Last Word: Gordon brown bully claims bring helpline sector into disrepute
THE national newspapers are having a field day with the story that a number of Gordon Brown s staff have called a helpline with concerns about bullying in the workplace, writes Louise McEvoy. What really concerns me is the fact the co-founder of the Natio
THE national newspapers are having a field day with the story that a number of Gordon Brown's staff have called a helpline with concerns about bullying in the workplace, writes Louise McEvoy.
What really concerns me is the fact the co-founder of the National Bullying Helpline, Christine Pratt, is guilty of a serious breach of confidentiality.
Ms Pratt has spoken out about the private calls and even told one national newspaper that one caller had suffered from work-related stress and had had time out of the office. This information will almost certainly identify this person.
The charity's website states: "Your call is confidential to us and you will be treated with dignity and respect at all times." Not only has confidential information been disclosed, but the fact details about personal calls to the charity have been splashed across national newspapers means callers have not been treated with dignity and respect.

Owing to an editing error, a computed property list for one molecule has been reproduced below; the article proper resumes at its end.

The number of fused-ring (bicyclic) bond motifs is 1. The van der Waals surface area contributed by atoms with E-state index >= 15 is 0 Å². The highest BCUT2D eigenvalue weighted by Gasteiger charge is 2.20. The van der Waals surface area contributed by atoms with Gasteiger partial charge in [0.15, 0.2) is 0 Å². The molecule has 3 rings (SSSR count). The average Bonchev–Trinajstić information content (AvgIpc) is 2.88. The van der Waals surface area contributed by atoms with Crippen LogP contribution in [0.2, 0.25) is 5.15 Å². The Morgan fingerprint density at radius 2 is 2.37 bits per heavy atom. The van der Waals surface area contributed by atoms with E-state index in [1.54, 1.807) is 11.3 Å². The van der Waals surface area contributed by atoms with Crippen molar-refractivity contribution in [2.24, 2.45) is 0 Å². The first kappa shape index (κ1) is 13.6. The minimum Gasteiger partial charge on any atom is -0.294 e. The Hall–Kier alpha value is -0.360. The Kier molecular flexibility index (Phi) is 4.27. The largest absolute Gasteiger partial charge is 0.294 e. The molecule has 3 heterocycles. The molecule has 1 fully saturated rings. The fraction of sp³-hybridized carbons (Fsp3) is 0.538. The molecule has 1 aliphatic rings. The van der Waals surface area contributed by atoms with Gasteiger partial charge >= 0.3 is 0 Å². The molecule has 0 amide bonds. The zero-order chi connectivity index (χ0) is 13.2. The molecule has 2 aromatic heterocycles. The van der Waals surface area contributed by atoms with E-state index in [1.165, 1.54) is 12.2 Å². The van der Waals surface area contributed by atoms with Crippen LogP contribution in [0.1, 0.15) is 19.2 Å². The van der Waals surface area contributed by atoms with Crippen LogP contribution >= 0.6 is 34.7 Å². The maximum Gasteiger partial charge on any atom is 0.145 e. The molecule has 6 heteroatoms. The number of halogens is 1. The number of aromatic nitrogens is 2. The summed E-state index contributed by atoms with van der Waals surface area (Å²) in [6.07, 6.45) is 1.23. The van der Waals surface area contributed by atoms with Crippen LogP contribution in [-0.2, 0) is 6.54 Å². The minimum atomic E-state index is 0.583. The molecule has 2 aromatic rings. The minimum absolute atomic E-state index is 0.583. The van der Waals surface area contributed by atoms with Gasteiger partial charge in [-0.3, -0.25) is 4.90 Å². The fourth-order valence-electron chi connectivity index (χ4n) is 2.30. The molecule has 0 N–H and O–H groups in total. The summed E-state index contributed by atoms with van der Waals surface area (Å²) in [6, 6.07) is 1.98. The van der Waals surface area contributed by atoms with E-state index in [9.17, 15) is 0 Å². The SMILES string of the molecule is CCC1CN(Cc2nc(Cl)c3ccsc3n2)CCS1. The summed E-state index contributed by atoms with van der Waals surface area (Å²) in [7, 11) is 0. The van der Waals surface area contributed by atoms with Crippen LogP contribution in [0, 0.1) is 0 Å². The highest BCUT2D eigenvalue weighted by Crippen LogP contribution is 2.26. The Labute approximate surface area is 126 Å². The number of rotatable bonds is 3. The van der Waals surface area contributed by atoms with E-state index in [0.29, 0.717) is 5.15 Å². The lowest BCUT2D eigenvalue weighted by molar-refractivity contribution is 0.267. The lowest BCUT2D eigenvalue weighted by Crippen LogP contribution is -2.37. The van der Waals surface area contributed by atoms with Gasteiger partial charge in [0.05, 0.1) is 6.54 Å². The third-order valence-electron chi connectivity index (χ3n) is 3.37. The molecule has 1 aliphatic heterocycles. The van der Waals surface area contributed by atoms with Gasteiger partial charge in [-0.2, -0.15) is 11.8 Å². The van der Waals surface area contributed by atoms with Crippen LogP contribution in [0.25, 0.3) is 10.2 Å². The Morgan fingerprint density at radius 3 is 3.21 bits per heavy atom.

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Ms Pratt's actions will have far-reaching consequences which could be potentially devastating.
She has totally undermined the credibility of the helpline sector, and brought it into disrepute.
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People will undoubtedly be deterred from coming forward and contacting a helpline of any kind in the future.
Aside from the National Bullying Helpline, helpline charities have already reported people getting in touch to say they will never use their service again.
The damage Ms Pratt has done is irrefutable and irrevocable.
Whatever her motivation when she made the decision to publicly disclose confidential information, it was certainly not the wellbeing of her clients.
Ms Pratt should seriously consider her position within the helpline sector, where confidentiality is paramount.